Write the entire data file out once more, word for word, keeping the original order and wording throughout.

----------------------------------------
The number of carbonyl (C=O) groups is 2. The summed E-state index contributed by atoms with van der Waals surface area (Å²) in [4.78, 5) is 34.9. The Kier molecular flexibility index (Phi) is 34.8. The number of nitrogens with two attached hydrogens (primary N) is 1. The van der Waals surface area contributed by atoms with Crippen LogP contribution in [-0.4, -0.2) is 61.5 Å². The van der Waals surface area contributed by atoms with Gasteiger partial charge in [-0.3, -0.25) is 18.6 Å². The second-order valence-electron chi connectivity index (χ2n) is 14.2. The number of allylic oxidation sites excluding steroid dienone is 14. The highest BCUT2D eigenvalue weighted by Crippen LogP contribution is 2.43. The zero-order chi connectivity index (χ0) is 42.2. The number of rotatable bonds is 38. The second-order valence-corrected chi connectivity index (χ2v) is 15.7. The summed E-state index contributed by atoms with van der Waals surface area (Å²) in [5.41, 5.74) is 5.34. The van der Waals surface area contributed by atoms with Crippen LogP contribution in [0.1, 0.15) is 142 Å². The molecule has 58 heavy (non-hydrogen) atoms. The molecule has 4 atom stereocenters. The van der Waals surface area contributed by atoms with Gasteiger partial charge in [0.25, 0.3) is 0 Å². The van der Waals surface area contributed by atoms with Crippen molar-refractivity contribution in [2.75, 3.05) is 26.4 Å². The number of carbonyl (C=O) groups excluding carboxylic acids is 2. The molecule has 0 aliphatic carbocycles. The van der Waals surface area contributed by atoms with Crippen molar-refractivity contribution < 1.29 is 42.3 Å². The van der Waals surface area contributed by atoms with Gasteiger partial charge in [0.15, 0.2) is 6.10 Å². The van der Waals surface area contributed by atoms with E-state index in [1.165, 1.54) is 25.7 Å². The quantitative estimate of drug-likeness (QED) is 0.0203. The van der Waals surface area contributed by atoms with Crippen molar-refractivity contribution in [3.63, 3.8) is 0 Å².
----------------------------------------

The number of carbonyl (C=O) groups is 2. The summed E-state index contributed by atoms with van der Waals surface area (Å²) in [4.78, 5) is 34.9. The Kier molecular flexibility index (Phi) is 34.8. The number of nitrogens with two attached hydrogens (primary N) is 1. The van der Waals surface area contributed by atoms with Crippen LogP contribution in [-0.4, -0.2) is 61.5 Å². The van der Waals surface area contributed by atoms with Gasteiger partial charge in [-0.3, -0.25) is 18.6 Å². The second-order valence-electron chi connectivity index (χ2n) is 14.2. The number of allylic oxidation sites excluding steroid dienone is 14. The highest BCUT2D eigenvalue weighted by Crippen LogP contribution is 2.43. The zero-order chi connectivity index (χ0) is 42.2. The number of rotatable bonds is 38. The second-order valence-corrected chi connectivity index (χ2v) is 15.7. The summed E-state index contributed by atoms with van der Waals surface area (Å²) in [5.41, 5.74) is 5.34. The van der Waals surface area contributed by atoms with Crippen LogP contribution in [0.1, 0.15) is 142 Å². The molecule has 58 heavy (non-hydrogen) atoms. The molecule has 4 atom stereocenters. The van der Waals surface area contributed by atoms with Gasteiger partial charge in [0.25, 0.3) is 0 Å². The van der Waals surface area contributed by atoms with Crippen molar-refractivity contribution in [2.75, 3.05) is 26.4 Å². The number of carbonyl (C=O) groups excluding carboxylic acids is 2. The molecule has 0 aliphatic carbocycles. The van der Waals surface area contributed by atoms with Crippen molar-refractivity contribution < 1.29 is 42.3 Å². The van der Waals surface area contributed by atoms with Gasteiger partial charge in [0.15, 0.2) is 6.10 Å². The van der Waals surface area contributed by atoms with E-state index in [1.165, 1.54) is 25.7 Å². The quantitative estimate of drug-likeness (QED) is 0.0203. The van der Waals surface area contributed by atoms with Crippen molar-refractivity contribution in [3.63, 3.8) is 0 Å².